Whenever I see the movies, I’m less wowed by the films themselves. And especially not by my performances, because I was never directed. They thought because I was me, that was enough, and I was so famous…Well, I really wasn’t famous until after Blue Lagoon. Or maybe Pretty Baby, I guess. But most of the directors didn’t feel the need to direct me. It didn’t matter if they directed me or helped me hone in. They didn’t care if I had talent. Who knew if I even had any? [Laughs.] But if I did, it definitely was never nurtured. So looking back at those early films, the most memorable aspects of a huge number of them were where I was and who I was working with, the relationships and the family, rather than my sort of squeaky voice. I may have looked unique and pretty, but I think Pretty Baby and Endless Love were really the only two of those early movies that I was actually directed in. 


Lipstick Jungle (2008-2009)—“Wendy Healy”
BS: I miss Wendy Healy every day. I also miss Susan [from Suddenly Susan], but I really miss Wendy Healy. And the other cast members do, too. Whenever we send each other emails, they only send them to Wendy Healy. And that includes Candace [Bushnell, series creator]. It had such potential. Let’s put it that way. I think we just got caught in such an unfortunate political game. We were really starting to hit our stride, and… There’s not a week that goes by or a plane ride that I take that a woman doesn’t come up to me and say, “Why did they ever cancel Lipstick Jungle?” I’m like, “I don’t know!” I’ll be one of those old ladies who sits there with her remote control—if there are still remote controls by then—watching my old Lipstick Jungle episodes over and over. [Mock sobbing.] “Look at how wonderful I am in this episode!” Glug, glug, glug, as I’m drinking Scotch. [Laughs.] Oh God, I hope people get that I’m joking…

But, yeah, Wendy Healy was sort of my first adult role that had both comedy and depth of character. It was the most like me of anyone I’d ever played, and it was just so natural. It felt so easy and… well, not easy. But it felt so natural to me. And I just adore New York. I loved it. I thought she was great, and I miss her. 

AVC: And, as noted earlier, you obviously forged an ongoing friendship with DeAnn and Eileen on the show. 

BS: Oh, yes, absolutely! I mean, we were sorry to see them go, you know? I had no… again, I’m always very naive about the political play that happens with these shows. It’s just sort of… I’m so busy with my life and trying to not get too crazy about all the politics, and yet you have no power when people think you do have the power. Very few do. But we loved working with DeAnn and Eileen, that’s for sure!

[To clarify the “political play” in question, Heline and Heisler created the pilot and were set to serve as showrunners, but while the series was still in pre-production, Ben Silverman replaced Kevin Reilly as NBC’s president of entertainment, at which point he decided that he wanted to bring in his own people to run the show instead. So although Heline and Heisler received credit on the entire run of the show, they were not actually involved. – Ed.]

Just You And Me, Kid (1979)—“Kate”
BS: Just You And Me, Kid was just a lovely Hollywood experience, where the old guard was still intact. You were on the lot, you got a bike, and you sort of felt like there was still a semblance of the studio system. I got to work with all of these legendary actors and prestidigitators. [Laughs.] They were amazing comedians, these old guys. George Burns could not have been more of an ideal grandfather figure to me. He was just so funny. And then I made him laugh! It was just such an elevating emotional experience for me. I couldn’t even tell you what the movie was about, but I remember the coat with the fake hands, running away and hiding and being another squeaky-voiced little kid. But it didn’t matter, because making those movies was my summer sport. My friends went to camp; I made my movies. I can’t say I ever really took them seriously. I took my work seriously, but not as a craft. More as a life.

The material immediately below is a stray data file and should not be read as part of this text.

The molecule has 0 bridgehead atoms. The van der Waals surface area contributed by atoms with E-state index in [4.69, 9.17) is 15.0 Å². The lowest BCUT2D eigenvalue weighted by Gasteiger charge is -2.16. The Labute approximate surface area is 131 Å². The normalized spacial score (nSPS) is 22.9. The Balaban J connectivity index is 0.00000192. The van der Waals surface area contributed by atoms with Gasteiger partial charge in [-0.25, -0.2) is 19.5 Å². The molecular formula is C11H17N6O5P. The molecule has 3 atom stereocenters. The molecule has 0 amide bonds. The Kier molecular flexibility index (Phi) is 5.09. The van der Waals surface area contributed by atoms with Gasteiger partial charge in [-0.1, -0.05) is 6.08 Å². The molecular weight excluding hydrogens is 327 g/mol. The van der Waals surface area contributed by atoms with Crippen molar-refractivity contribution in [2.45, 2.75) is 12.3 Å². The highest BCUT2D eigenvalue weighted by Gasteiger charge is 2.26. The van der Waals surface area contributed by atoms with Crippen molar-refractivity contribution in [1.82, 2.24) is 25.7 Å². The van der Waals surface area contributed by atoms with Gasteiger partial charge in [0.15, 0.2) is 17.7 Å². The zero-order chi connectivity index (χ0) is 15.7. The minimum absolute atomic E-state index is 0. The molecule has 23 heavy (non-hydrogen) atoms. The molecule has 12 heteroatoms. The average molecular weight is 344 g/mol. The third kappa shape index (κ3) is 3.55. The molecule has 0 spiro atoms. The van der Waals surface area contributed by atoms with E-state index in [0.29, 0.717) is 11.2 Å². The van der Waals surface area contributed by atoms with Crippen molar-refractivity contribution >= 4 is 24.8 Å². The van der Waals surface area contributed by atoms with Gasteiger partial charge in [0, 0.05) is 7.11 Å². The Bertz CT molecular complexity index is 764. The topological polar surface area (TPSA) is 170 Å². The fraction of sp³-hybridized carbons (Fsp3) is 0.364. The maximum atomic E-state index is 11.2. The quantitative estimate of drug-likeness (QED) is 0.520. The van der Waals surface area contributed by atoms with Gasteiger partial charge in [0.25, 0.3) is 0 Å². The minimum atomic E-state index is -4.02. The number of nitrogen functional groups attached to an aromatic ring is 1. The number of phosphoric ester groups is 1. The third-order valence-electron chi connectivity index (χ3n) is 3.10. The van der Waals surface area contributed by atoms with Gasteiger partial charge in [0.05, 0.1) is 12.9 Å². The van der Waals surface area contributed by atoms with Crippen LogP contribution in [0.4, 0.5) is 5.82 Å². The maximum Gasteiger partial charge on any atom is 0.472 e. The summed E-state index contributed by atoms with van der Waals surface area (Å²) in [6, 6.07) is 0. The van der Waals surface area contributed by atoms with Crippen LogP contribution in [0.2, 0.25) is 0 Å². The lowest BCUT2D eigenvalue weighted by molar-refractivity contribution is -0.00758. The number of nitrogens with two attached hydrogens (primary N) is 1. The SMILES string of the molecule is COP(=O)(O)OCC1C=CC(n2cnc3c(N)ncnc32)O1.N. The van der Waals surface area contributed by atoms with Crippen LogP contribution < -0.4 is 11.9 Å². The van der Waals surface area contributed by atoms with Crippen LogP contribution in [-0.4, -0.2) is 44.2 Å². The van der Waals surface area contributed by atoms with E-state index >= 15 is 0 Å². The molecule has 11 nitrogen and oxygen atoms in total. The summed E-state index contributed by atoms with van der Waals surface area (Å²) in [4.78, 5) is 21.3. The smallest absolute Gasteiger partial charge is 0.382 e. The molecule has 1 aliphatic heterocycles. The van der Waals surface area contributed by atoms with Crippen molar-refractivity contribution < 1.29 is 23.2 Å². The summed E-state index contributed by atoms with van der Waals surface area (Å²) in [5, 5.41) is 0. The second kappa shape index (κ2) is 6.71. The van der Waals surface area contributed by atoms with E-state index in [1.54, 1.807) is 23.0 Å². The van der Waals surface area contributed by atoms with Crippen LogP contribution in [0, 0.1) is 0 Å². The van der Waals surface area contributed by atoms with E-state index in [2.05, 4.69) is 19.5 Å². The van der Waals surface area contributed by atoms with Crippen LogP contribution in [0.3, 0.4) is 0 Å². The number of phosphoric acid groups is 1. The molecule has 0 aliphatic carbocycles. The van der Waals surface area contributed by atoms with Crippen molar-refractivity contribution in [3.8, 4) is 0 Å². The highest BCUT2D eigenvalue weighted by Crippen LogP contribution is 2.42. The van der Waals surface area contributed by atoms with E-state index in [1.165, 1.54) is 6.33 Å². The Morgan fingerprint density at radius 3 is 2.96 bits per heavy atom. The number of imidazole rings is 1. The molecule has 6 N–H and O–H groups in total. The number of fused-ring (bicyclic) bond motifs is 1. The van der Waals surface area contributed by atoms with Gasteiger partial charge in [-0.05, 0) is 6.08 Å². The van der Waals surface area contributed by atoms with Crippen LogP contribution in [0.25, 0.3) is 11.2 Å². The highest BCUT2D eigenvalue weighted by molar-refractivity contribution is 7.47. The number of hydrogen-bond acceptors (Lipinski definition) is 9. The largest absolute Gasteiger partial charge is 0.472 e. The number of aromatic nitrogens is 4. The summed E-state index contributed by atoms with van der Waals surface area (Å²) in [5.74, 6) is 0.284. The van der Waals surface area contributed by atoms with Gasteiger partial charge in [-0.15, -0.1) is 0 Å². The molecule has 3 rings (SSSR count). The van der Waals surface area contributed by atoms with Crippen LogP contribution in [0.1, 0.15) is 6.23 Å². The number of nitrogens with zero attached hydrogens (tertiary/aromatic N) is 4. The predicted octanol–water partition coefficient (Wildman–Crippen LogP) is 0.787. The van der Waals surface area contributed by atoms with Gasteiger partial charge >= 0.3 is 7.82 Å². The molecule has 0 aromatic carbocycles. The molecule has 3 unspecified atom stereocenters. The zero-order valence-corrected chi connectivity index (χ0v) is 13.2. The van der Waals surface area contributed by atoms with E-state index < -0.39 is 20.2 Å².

AVC: With that film, it seems like even the critics who didn’t necessarily love the film were fans of the scenes with George Burns playing poker with his buddies, who were played by Ray Bolger, Burl Ives, Carl Ballantine, and Keye Luke.

BS: Because those are people who were a dying breed, even back then. The actors from that era still had such a genuine quality to them. I’m not sure if I knew that when I was 13, but I did know that I was in the presence of kind, talented, funny people. That’s just my sensibility. It always goes to humor. If you’re humorous and you’re nice, then I’m sunk. [Laughs.] 


Tales From The Crypt (1993)—“Norma”
BS: [Sighs.] That was an unfortunate experience. I loved the show, and I really wanted to work with… was it Uli Edel? Yeah. And I was so excited to work with him because of his sort of pedigree, so I kind of said yes just hearing an outline of the show. But the problem was that he didn’t really know enough about… They were smart to get film directors, these very cinematic directors, on the show, but the problem was that if you ran out of time, you didn’t get more time and more money. You just got a shorter script. So it, uh, didn’t make any sense. Our episode didn’t make any sense. I mean, it was the druid princesses, the guy picks me up, he wants to dress as a woman… It didn’t even fall into the normally well-crafted Tales From The Crypt scenario, where you can kind of track it in sort of a Twilight Zone way. You knew it was going to look cinematic, but it was just a disaster. We spent all our money, and we spent most of our time out in the rain at 3 o’clock in the morning, and then they were like, “Oh, let’s tie her to a bed, and then he’s going to dress up as a woman…” There was just nothing that you could follow. Seriously, it was a disaster! [Laughs.]